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In Defense of the Bush Doctrine

In Defense of the Bush Doctrine

ROBERT G. KAUFMAN
Copyright Date: 2007
Pages: 264
https://www.jstor.org/stable/j.ctt2jcn6n
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    In Defense of the Bush Doctrine
    Book Description:

    The terrorist attacks of September 11, 2001, shattered the prevalent optimism in the United States that had blossomed during the tranquil and prosperous 1990s, when democracy seemed triumphant and catastrophic wars were a relic of the past.President George W. Bush responded with a bold and controversial grand strategy for waging a preemptive Global War on Terror, which has ignited passionate debate about the purposes of American power and the nation's proper role in the world. In Defense of the Bush Doctrine offers a vigorous argument for the principles of moral democratic realism that inspired the Bush administration's policy of regime change in Iraq. The Bush Doctrine rests on two main pillars -- the inadequacy of deterrence and containment strategies when dealing with terrorists and rogue regimes, and the culture of tyranny in the Middle East, which spawns aggressive secular and religious despotisms. Two key premises shape Kaufman's case for the Bush Doctrine's conformity with moral democratic realism. The first is the fundamental purpose of American foreign policy since its inception: to ensure the integrity and vitality of a free society "founded upon the dignity and worth of the individual." The second premise is that the cardinal virtue of prudence (the right reason about things to be done) must be the standard for determining the best practicable American grand strategy. In Defense of the Bush Doctrine provides a broader historical context for the post--September 11 American foreign policy that will transform world politics well into the future. Kaufman connects the Bush Doctrine and current issues in American foreign policy, such as how the U.S. should deal with China, to the deeper tradition of American diplomacy. Drawing from positive lessons as well as cautionary tales from the past, Kaufman concludes that moral democratic realism offers the most compelling framework for American grand strategy, as it expands the democratic zone of peace and minimizes the number and gravity of threats the United States faces in the modern world.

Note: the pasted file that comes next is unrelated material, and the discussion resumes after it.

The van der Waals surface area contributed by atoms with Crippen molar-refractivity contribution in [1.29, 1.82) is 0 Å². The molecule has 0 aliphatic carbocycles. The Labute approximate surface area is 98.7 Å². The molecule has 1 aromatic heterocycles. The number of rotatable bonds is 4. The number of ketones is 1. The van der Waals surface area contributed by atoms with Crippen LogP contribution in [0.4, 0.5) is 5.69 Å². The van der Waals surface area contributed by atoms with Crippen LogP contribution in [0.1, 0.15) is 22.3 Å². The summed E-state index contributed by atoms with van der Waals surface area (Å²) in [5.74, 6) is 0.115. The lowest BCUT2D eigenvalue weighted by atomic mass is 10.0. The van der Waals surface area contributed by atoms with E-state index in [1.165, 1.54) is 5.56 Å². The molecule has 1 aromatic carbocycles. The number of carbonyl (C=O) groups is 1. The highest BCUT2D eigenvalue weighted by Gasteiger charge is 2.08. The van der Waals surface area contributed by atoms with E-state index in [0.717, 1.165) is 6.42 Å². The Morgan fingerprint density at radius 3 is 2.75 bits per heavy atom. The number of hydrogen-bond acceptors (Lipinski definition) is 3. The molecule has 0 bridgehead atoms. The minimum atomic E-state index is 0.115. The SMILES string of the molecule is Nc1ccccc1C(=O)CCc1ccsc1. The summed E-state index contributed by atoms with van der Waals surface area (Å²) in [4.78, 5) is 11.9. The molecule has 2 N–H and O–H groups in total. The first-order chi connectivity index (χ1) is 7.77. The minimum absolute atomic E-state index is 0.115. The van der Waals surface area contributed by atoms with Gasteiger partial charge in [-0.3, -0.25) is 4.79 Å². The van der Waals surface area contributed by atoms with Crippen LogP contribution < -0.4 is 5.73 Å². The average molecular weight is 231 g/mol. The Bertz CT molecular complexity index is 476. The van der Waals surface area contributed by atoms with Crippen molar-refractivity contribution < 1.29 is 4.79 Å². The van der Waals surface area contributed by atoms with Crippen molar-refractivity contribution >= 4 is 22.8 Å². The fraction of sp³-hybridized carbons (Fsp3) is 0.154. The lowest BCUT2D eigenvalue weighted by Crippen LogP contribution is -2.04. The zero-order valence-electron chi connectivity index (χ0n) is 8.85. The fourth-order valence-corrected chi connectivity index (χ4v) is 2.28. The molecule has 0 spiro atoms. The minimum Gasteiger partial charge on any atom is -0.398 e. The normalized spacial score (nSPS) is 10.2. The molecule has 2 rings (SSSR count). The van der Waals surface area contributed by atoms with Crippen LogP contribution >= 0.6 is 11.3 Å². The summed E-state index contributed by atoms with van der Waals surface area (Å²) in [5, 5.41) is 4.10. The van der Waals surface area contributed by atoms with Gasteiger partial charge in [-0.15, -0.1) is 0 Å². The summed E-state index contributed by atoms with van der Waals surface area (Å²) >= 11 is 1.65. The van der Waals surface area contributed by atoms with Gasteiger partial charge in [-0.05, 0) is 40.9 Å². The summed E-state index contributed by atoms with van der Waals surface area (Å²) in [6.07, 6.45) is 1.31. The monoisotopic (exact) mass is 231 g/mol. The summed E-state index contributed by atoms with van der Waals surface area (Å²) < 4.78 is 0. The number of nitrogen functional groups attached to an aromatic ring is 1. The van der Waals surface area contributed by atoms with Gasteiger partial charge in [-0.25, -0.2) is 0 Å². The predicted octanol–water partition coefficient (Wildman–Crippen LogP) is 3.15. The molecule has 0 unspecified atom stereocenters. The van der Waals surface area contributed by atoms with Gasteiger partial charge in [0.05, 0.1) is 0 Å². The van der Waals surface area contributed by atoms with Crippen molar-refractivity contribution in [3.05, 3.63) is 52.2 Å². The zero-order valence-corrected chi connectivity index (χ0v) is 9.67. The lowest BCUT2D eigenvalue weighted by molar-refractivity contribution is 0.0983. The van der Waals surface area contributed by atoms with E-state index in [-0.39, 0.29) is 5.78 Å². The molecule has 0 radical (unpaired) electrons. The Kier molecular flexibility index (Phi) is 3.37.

eISBN: 978-0-8131-7220-0
    Subjects: Political Science

Table of Contents

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  1. Front Matter
    (pp. i-vi)
  2. Table of Contents
    (pp. vii-viii)
  3. Acknowledgments
    (pp. ix-x)
  4. Introduction
    (pp. 1-4)

    September 11, 2001, marks a pivotal day for American grand strategy. Homicide bombers initiated World War IV by demolishing the Twin Towers of the World Trade Center and destroying part of the Pentagon. This attack shattered the optimistic illusions so prevalent during the tranquil 1990s that American foreign policy had reached the end of history: democracy was triumphant and catastrophic wars were a relic of the past. The Bush administration’s bold and ambitious grand strategy for waging the war on terror (the Bush Doctrine) has ignited a passionate debate about the purposes of American power and America’s role in the...

  5. 1 The Imprudence of Isolationism
    (pp. 5-22)

    Commentators as astute as Charles Krauthammer and Norman Podhoretz have largely dismissed rather than systematically refuted the isolationist tradition in their powerful defenses of President Bush’s approach to the war on terror.¹ This is a mistake. As Eugene Rostow has observed more perceptively, public understanding of the American tradition in foreign affairs before World War I—particularly Washington’s Farewell Address and the Monroe Doctrine—still has a significant influence on the way in which the nation conceives of its proper role in the world.² One must seriously confront contemporary isolationist critics of President Bush, such as Patrick Buchanan, who warn...

  6. 2 The Perils of Neorealism
    (pp. 23-50)

    It is best to envisage the distinctions among various schools of thought in American foreign policy on a continuum: isolationism is at one end of it; full-fledged Wilsonian collective security is at the other; and various forms of realism and democratic globalism lie somewhere in between.¹ Many of President Bush’s sharpest and most prominent critics come from the realist tradition in American foreign policy, which has two main branches: neorealism and classical realism. This chapter will address the neorealist challenge to the Bush Doctrine.

    Neorealism draws from classical realist theories, which emphasize the enduring importance of power, geopolitics, and rivalry...

  7. 3 The Unrealistic Realism of Classical Realists
    (pp. 51-62)